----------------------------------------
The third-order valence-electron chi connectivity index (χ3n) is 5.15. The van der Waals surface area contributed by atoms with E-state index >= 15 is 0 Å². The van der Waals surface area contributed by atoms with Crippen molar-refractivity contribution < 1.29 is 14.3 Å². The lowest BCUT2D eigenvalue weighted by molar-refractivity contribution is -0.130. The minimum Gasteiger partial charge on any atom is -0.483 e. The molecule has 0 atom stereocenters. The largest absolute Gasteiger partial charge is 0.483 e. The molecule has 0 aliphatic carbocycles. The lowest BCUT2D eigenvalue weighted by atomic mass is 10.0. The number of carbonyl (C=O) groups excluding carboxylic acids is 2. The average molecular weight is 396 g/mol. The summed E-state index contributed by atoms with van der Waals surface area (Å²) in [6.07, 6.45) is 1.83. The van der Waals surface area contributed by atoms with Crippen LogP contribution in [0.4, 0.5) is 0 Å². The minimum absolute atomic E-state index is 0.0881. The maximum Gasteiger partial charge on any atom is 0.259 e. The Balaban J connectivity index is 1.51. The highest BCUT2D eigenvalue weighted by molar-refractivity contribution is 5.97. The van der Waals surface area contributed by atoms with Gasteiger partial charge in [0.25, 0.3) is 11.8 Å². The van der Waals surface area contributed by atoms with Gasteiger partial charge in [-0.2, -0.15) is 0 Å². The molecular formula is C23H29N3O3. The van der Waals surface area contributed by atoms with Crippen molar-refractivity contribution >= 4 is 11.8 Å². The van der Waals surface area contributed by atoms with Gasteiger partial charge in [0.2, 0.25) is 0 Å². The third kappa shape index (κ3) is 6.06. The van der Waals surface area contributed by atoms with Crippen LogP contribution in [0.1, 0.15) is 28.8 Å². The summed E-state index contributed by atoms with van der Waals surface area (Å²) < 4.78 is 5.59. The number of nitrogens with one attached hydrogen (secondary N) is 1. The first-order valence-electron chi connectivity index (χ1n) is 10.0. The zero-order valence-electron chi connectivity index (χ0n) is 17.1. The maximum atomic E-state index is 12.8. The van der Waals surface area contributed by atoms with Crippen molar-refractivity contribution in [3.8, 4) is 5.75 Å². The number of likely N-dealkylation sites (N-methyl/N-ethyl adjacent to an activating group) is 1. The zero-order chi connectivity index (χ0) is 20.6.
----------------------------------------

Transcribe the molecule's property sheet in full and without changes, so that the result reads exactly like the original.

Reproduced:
The third-order valence-electron chi connectivity index (χ3n) is 5.15. The van der Waals surface area contributed by atoms with E-state index >= 15 is 0 Å². The van der Waals surface area contributed by atoms with Crippen molar-refractivity contribution < 1.29 is 14.3 Å². The lowest BCUT2D eigenvalue weighted by molar-refractivity contribution is -0.130. The minimum Gasteiger partial charge on any atom is -0.483 e. The molecule has 0 atom stereocenters. The largest absolute Gasteiger partial charge is 0.483 e. The molecule has 0 aliphatic carbocycles. The lowest BCUT2D eigenvalue weighted by atomic mass is 10.0. The number of carbonyl (C=O) groups excluding carboxylic acids is 2. The average molecular weight is 396 g/mol. The summed E-state index contributed by atoms with van der Waals surface area (Å²) in [6.07, 6.45) is 1.83. The van der Waals surface area contributed by atoms with Crippen LogP contribution in [0.4, 0.5) is 0 Å². The minimum absolute atomic E-state index is 0.0881. The maximum Gasteiger partial charge on any atom is 0.259 e. The Balaban J connectivity index is 1.51. The highest BCUT2D eigenvalue weighted by molar-refractivity contribution is 5.97. The van der Waals surface area contributed by atoms with Gasteiger partial charge in [0.25, 0.3) is 11.8 Å². The van der Waals surface area contributed by atoms with Gasteiger partial charge in [-0.2, -0.15) is 0 Å². The molecular formula is C23H29N3O3. The van der Waals surface area contributed by atoms with Crippen molar-refractivity contribution >= 4 is 11.8 Å². The van der Waals surface area contributed by atoms with Gasteiger partial charge in [0.2, 0.25) is 0 Å². The third kappa shape index (κ3) is 6.06. The van der Waals surface area contributed by atoms with Crippen LogP contribution in [0.1, 0.15) is 28.8 Å². The summed E-state index contributed by atoms with van der Waals surface area (Å²) < 4.78 is 5.59. The number of nitrogens with one attached hydrogen (secondary N) is 1. The first-order valence-electron chi connectivity index (χ1n) is 10.0. The zero-order valence-electron chi connectivity index (χ0n) is 17.1. The maximum atomic E-state index is 12.8. The van der Waals surface area contributed by atoms with Crippen molar-refractivity contribution in [3.8, 4) is 5.75 Å². The number of likely N-dealkylation sites (N-methyl/N-ethyl adjacent to an activating group) is 1. The zero-order chi connectivity index (χ0) is 20.6.